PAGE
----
Menelaos Lountemis (Μενέλαος Λουντέμης)


Menelaos Lountemis (Greek: Μενέλαος Λουντέμης, 1906 – 22 January 1977), was the pen name one of the most important essayists in the Greek interwar period and post-World War II era. His pen name was inspired by his later homeland's river Loudias.

Lountemis was born to a Greek family as Dimitrios "Takis" Balassoglou either in 1906 in Agia Kyriaki in Asia Minor or in 1912 in Constantinople. He was the only son among the five children of Grigoris Balassoglou (who after fleeing Turkey and finding refuge in Greece changed it to Valassiadis) and Domna Tsouflidi. His family came as refugees from Yalova after Greek genocide, and they initially settled in Aegina, then in Edessa and finally in the village Exaplatanos of Pella, where he lived from 1923 to 1932 when he moved to Kozani. He lived for a while in the state boarding house of Edessa. His family was wealthy, but bankrupted in the Greco-Turkish War (1919–22) and Lountemis had to work hard in his adolescence as a scullion, shoeblack, cantor, and teacher in villages of Almopia, and even as a foreman at the then under construction Gallikos river infrastructure works. In the 10th grade – of the six-grade secondary school of that time – he left school due to political reasons and he was expelled from all secondary schools of his country. (His engagement in left-wing politics and his political activities from inside the lines of the Communist Party of Greece cost him his expulsion from the entire school system.)

Through an odyssey of successive resettlements, from Edessa to state boarding house in Kozani and then to Volos, following a wandering group of that time, he finally reached Athens and became a close connection of Kostas Varnalis, Angelos Sikelianos and Miltiadis Malakassis. The latter helped him to be appointed to the "Athenian Club" as a librarian in 1938 and financially recover. At the same time his friendship with professor of Philosophy Nikolaos Veis, would allow him to attend courses at the School of Philosophy of Athens. A lot of literary successes followed and he became a member of the Hellenic Association of Litterateurs, under the presidency of Nikos Kazantzakis.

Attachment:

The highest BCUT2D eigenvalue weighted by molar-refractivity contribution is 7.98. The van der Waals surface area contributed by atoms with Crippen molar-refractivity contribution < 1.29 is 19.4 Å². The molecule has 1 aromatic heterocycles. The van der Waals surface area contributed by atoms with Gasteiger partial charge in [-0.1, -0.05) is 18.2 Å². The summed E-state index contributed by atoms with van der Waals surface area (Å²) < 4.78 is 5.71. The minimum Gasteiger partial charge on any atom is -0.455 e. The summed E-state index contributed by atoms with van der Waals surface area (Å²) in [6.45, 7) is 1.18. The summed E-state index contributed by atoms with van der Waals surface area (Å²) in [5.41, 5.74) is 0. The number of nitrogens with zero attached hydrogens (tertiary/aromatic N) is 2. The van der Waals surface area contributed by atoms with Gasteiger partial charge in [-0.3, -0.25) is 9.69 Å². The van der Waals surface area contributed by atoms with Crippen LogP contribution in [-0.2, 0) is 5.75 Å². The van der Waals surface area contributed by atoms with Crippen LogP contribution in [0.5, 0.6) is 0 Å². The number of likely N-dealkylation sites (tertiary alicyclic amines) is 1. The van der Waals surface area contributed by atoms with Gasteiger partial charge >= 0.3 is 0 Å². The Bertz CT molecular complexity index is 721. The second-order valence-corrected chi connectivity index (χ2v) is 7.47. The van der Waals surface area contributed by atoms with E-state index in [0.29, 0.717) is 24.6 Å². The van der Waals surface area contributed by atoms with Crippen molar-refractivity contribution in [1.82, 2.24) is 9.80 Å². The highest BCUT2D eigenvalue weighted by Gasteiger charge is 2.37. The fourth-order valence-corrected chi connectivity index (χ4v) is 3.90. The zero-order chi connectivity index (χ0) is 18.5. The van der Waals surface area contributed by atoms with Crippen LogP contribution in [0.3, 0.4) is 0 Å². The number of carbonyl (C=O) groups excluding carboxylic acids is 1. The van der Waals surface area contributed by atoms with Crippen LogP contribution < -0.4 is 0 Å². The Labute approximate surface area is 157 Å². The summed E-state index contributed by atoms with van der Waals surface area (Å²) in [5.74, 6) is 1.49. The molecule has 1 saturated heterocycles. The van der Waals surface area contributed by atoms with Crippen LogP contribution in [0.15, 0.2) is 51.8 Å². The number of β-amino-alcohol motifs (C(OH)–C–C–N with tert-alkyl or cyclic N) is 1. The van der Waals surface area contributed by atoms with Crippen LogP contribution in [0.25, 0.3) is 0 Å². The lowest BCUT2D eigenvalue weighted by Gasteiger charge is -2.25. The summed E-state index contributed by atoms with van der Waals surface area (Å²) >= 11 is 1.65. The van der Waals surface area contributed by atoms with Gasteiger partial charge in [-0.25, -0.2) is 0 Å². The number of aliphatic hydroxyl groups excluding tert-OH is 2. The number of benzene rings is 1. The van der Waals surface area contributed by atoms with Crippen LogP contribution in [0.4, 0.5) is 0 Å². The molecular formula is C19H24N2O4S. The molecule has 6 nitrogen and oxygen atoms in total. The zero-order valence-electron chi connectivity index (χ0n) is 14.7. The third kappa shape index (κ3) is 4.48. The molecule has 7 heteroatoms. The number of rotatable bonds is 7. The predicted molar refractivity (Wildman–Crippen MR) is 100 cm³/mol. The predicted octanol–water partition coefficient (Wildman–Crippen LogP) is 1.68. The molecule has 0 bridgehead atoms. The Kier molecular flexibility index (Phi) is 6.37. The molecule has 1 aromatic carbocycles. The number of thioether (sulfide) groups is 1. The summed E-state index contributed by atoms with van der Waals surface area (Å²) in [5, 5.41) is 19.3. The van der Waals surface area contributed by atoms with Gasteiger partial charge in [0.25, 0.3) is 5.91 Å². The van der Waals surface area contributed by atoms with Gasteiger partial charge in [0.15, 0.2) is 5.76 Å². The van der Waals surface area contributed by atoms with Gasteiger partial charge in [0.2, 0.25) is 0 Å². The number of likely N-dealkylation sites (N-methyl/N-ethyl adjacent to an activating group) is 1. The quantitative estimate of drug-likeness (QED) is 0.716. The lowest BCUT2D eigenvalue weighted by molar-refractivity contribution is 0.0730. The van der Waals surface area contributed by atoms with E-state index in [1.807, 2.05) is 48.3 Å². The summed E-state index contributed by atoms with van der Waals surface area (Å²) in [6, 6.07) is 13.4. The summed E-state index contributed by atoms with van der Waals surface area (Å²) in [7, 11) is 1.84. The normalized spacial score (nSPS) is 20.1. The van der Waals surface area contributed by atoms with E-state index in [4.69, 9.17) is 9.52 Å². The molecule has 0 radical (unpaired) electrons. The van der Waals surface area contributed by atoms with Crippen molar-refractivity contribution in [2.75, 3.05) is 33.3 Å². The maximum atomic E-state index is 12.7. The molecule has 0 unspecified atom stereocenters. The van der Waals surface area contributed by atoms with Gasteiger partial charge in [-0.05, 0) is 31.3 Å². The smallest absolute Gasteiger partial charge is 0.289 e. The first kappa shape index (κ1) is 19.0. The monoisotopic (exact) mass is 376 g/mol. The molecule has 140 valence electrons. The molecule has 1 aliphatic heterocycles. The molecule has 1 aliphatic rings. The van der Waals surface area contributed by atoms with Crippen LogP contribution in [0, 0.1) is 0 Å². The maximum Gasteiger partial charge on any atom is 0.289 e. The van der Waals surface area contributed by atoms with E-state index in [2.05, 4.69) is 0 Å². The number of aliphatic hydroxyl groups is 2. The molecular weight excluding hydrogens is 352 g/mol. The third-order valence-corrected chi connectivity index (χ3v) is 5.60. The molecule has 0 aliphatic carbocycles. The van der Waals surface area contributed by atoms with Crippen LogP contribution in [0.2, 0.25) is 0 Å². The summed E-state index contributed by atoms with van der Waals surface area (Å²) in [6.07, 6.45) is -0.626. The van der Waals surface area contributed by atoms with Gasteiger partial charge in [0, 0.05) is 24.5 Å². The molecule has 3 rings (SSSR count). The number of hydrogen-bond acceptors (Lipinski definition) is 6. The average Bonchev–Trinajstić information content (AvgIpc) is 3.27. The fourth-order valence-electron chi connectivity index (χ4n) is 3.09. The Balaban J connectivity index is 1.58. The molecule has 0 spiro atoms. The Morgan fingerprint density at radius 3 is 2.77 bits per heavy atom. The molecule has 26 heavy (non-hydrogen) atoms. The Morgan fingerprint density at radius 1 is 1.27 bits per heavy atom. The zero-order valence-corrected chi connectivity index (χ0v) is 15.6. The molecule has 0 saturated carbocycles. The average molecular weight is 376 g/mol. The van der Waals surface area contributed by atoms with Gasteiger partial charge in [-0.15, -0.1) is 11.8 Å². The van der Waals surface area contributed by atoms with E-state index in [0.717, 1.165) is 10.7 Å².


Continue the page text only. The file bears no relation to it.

He first appeared in Greek literature at very young age, publishing his poetry collections in "Agrotiki Idea" of Edessa in 1927 and 1928, which signed under his real name (Takis Valassiadis). Around 1930 he publishes poems and short stories in "Nea Estia" magazine. The first time he used his pen name was in 1934 for the short story "One night with many lights under a city with many stars" (Greek: Μια νύχτα με πολλά φώτα κάτω από μια πόλη με πολλά αστέρια). In 1938 was one of the 3 that shared the Greek National Literature Prize (the Prose section), for his short stories collection "The ships never came at shore" (Greek: Τα πλοία δεν άραξαν ") and in 1951 Golden Daphne Award in Paris. Hellenic Association of Litterateurs established the annual "Menelaos Lountemis" award in his honor. A public building in Bucharest was named after him (Lountemis Mansion). According to Vassilis Vassilikos, "he is considered the most widely read Greek writer after Nikos Kazantzakis". His "One child counts the stars" (Greek: Ένα παιδί μετράει τ' άστρα) was a best Greek best-seller of the 1950s and the most known of his books.